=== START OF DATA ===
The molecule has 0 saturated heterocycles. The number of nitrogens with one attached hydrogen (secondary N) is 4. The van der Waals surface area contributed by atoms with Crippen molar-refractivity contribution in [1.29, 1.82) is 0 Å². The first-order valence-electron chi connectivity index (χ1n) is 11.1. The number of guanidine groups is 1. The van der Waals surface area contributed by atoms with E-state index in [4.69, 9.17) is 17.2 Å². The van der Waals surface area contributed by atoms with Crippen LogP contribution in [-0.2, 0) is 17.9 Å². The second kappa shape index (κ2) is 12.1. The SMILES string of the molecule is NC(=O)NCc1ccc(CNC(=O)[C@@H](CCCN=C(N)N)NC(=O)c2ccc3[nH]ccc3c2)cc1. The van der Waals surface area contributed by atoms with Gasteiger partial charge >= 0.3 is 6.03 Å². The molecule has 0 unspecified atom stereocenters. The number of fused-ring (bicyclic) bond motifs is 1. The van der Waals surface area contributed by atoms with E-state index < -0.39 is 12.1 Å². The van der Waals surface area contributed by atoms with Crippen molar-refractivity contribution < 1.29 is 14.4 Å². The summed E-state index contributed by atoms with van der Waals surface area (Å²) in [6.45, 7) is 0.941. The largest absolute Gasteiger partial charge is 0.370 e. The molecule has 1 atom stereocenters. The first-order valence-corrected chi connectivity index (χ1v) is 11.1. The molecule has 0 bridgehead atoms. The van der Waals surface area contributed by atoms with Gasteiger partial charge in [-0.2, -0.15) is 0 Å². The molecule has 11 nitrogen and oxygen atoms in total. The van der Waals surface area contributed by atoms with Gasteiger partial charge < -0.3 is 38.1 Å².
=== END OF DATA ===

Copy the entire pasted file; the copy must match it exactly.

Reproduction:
The molecule has 0 saturated heterocycles. The number of nitrogens with one attached hydrogen (secondary N) is 4. The van der Waals surface area contributed by atoms with Crippen molar-refractivity contribution in [1.29, 1.82) is 0 Å². The first-order valence-electron chi connectivity index (χ1n) is 11.1. The number of guanidine groups is 1. The van der Waals surface area contributed by atoms with E-state index in [4.69, 9.17) is 17.2 Å². The van der Waals surface area contributed by atoms with Crippen LogP contribution in [-0.2, 0) is 17.9 Å². The second kappa shape index (κ2) is 12.1. The SMILES string of the molecule is NC(=O)NCc1ccc(CNC(=O)[C@@H](CCCN=C(N)N)NC(=O)c2ccc3[nH]ccc3c2)cc1. The van der Waals surface area contributed by atoms with Gasteiger partial charge >= 0.3 is 6.03 Å². The molecule has 0 unspecified atom stereocenters. The number of fused-ring (bicyclic) bond motifs is 1. The van der Waals surface area contributed by atoms with E-state index < -0.39 is 12.1 Å². The van der Waals surface area contributed by atoms with Crippen molar-refractivity contribution < 1.29 is 14.4 Å². The summed E-state index contributed by atoms with van der Waals surface area (Å²) in [6.45, 7) is 0.941. The largest absolute Gasteiger partial charge is 0.370 e. The molecule has 1 atom stereocenters. The first-order valence-corrected chi connectivity index (χ1v) is 11.1. The molecule has 0 bridgehead atoms. The van der Waals surface area contributed by atoms with Gasteiger partial charge in [-0.2, -0.15) is 0 Å². The molecule has 11 nitrogen and oxygen atoms in total. The van der Waals surface area contributed by atoms with Gasteiger partial charge < -0.3 is 38.1 Å².